Results obtained through analyzing 4-methyl umbelliferone (4MU) by means of such fluorescent analyzer are shown in FIG. 4 and FIG. 5.
FIG. 4 shows a result obtained through measuring various samples prepared from adding potassium hexacyanoferrate as a coloring matter or powdered milk as a turbid matter in varying concentration in a solution of 4MU dissolved to 10-7 M by 0.1 M glycineNaOH buffer solution (pH 10). In the drawing, triangular marks and circular marks represent cases where powdered milk and potassium hexacyanoferrate are added respectively, wherein blank ones and dark ones indicate results obtained by means of measurement on the fluorescent analyzer of the invention and conventional fluorescent analyzer, respectively. As indicated, in the case of the conventional fluorescent analyzer, the fluorescence value increases as the turbid matter increases, and the fluorescence value decreases as the coloring matter increases notwithstanding that the 4MU concentration is constant. In case, however, the fluorescent analyzer of the invention is used, it is seen that the fluorescence value does not change despite an increase of the turbid matter or an increase of the coloring matter, and the 4MU concentration can be measured accurately.
Next, a result obtained through measuring 4MU dissolved to various concentrations by the glycine buffer solution with powdered milk further added to various concentrations is shown in FIG. 5. As illustrated, a satisfactory rectilinear relation has been obtained between 4MU and the fluorescence value regardless of the powdered milk concentration.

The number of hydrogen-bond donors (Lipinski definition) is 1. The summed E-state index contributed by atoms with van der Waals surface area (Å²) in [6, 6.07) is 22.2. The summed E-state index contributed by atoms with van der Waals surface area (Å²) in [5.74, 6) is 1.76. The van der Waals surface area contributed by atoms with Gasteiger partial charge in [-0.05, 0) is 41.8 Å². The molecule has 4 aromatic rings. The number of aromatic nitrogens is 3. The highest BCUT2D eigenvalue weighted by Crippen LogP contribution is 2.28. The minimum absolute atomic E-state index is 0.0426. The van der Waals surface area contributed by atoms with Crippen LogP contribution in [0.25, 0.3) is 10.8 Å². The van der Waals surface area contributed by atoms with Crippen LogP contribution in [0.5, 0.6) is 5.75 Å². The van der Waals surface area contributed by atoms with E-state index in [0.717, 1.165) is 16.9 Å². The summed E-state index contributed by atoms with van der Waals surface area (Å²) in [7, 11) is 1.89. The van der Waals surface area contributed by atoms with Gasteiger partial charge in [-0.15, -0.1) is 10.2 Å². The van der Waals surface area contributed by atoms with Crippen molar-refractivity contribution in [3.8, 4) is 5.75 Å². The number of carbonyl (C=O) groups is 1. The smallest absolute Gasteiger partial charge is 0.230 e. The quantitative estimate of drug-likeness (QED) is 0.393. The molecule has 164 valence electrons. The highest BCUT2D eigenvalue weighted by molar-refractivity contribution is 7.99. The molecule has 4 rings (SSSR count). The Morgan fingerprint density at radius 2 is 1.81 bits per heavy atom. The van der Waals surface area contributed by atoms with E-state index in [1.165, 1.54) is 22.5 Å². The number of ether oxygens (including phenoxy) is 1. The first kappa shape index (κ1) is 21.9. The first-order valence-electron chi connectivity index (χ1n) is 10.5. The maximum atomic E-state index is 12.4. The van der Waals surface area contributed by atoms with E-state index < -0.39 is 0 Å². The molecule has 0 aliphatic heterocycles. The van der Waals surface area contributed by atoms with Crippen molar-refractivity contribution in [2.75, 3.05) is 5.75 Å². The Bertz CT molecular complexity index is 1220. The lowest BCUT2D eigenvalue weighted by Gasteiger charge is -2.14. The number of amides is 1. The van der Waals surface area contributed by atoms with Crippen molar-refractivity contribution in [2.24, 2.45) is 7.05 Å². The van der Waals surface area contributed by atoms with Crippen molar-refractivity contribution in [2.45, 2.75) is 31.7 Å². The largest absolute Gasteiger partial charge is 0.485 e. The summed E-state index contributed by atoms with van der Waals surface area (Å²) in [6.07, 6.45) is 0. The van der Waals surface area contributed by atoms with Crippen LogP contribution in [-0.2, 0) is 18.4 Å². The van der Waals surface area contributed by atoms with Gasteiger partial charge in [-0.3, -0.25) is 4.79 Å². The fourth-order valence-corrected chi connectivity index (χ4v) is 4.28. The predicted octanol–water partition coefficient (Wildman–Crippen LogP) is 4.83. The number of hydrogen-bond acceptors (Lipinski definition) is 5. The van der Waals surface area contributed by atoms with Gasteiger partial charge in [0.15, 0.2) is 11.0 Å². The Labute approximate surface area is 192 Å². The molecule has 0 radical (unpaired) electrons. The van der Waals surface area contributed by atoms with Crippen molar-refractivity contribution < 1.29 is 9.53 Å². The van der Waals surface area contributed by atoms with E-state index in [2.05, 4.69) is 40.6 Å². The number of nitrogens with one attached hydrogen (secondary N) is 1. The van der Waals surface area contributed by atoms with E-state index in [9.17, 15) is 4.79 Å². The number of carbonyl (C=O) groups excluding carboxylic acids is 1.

By using the fluorescent analyzer of the invention, the fluorescent matter concentration to be measured can accurately be measured regardless of presence of coloring matter or turbid matter in a sample. The fluorescent analyzer of the invention is simple to operate and can be manufactured at moderate cost.
Obviously, numerous modifications and variations of the present invention are possible in light of the above teachings. It is therefore to be understood that within the scope of the appended claims, the invention may be practiced otherwise than as specifically described herein.
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|U.S. Classification||422/73, 250/461.2, 702/22, 356/339, 702/85, 356/39|
|Cooperative Classification||G01N2021/6421, G01N21/645|
|Aug 14, 1989||AS||Assignment|
Owner name: AJINOMOTO CO., INC., 5-8, KYOBASHI 1 CHOME, CHUO-K
Free format text: ASSIGNMENT OF ASSIGNORS INTEREST.;ASSIGNORS:MIWA, HARUFUMI;KASHIWADA, MINORU;GOTO, IKUO;REEL/FRAME:005146/0790
Effective date: 19880325
|Jun 1, 1993||REMI||Maintenance fee reminder mailed|
|Oct 31, 1993||LAPS||Lapse for failure to pay maintenance fees|
|Jan 11, 1994||FP||Expired due to failure to pay maintenance fee|
Effective date: 19931031